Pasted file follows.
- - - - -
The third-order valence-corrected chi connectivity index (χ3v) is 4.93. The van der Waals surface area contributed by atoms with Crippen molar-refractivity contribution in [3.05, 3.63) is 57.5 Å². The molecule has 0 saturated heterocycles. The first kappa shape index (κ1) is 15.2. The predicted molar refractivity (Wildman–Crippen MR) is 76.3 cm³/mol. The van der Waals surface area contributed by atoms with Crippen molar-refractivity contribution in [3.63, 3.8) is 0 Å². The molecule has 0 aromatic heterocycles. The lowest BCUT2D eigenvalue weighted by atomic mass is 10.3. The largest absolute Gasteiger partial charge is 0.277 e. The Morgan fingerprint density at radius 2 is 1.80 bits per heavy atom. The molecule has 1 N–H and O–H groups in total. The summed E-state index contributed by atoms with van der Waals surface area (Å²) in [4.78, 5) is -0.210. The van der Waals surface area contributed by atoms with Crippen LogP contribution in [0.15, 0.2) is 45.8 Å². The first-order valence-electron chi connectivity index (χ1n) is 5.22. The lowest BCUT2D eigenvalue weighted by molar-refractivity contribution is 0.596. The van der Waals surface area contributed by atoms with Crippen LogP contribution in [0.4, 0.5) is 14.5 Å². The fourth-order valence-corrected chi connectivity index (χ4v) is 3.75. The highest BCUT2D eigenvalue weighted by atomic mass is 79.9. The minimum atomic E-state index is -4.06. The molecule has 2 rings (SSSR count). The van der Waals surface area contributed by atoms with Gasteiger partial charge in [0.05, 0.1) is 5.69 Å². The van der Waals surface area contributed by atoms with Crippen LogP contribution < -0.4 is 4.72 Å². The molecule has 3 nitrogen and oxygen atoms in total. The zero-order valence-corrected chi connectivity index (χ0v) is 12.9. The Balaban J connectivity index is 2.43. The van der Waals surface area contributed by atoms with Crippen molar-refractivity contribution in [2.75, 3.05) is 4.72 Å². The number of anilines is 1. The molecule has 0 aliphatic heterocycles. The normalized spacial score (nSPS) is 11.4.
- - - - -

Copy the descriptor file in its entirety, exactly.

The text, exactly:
The third-order valence-corrected chi connectivity index (χ3v) is 4.93. The van der Waals surface area contributed by atoms with Crippen molar-refractivity contribution in [3.05, 3.63) is 57.5 Å². The molecule has 0 saturated heterocycles. The first kappa shape index (κ1) is 15.2. The predicted molar refractivity (Wildman–Crippen MR) is 76.3 cm³/mol. The van der Waals surface area contributed by atoms with Crippen molar-refractivity contribution in [3.63, 3.8) is 0 Å². The molecule has 0 aromatic heterocycles. The lowest BCUT2D eigenvalue weighted by atomic mass is 10.3. The largest absolute Gasteiger partial charge is 0.277 e. The Morgan fingerprint density at radius 2 is 1.80 bits per heavy atom. The molecule has 1 N–H and O–H groups in total. The summed E-state index contributed by atoms with van der Waals surface area (Å²) in [4.78, 5) is -0.210. The van der Waals surface area contributed by atoms with Crippen LogP contribution in [0.15, 0.2) is 45.8 Å². The first-order valence-electron chi connectivity index (χ1n) is 5.22. The lowest BCUT2D eigenvalue weighted by molar-refractivity contribution is 0.596. The van der Waals surface area contributed by atoms with Crippen LogP contribution in [0.4, 0.5) is 14.5 Å². The fourth-order valence-corrected chi connectivity index (χ4v) is 3.75. The highest BCUT2D eigenvalue weighted by atomic mass is 79.9. The minimum atomic E-state index is -4.06. The molecule has 2 rings (SSSR count). The van der Waals surface area contributed by atoms with Gasteiger partial charge in [0.05, 0.1) is 5.69 Å². The van der Waals surface area contributed by atoms with Crippen LogP contribution < -0.4 is 4.72 Å². The molecule has 3 nitrogen and oxygen atoms in total. The zero-order valence-corrected chi connectivity index (χ0v) is 12.9. The Balaban J connectivity index is 2.43. The van der Waals surface area contributed by atoms with Crippen molar-refractivity contribution in [2.75, 3.05) is 4.72 Å². The number of anilines is 1. The molecule has 0 aliphatic heterocycles. The normalized spacial score (nSPS) is 11.4.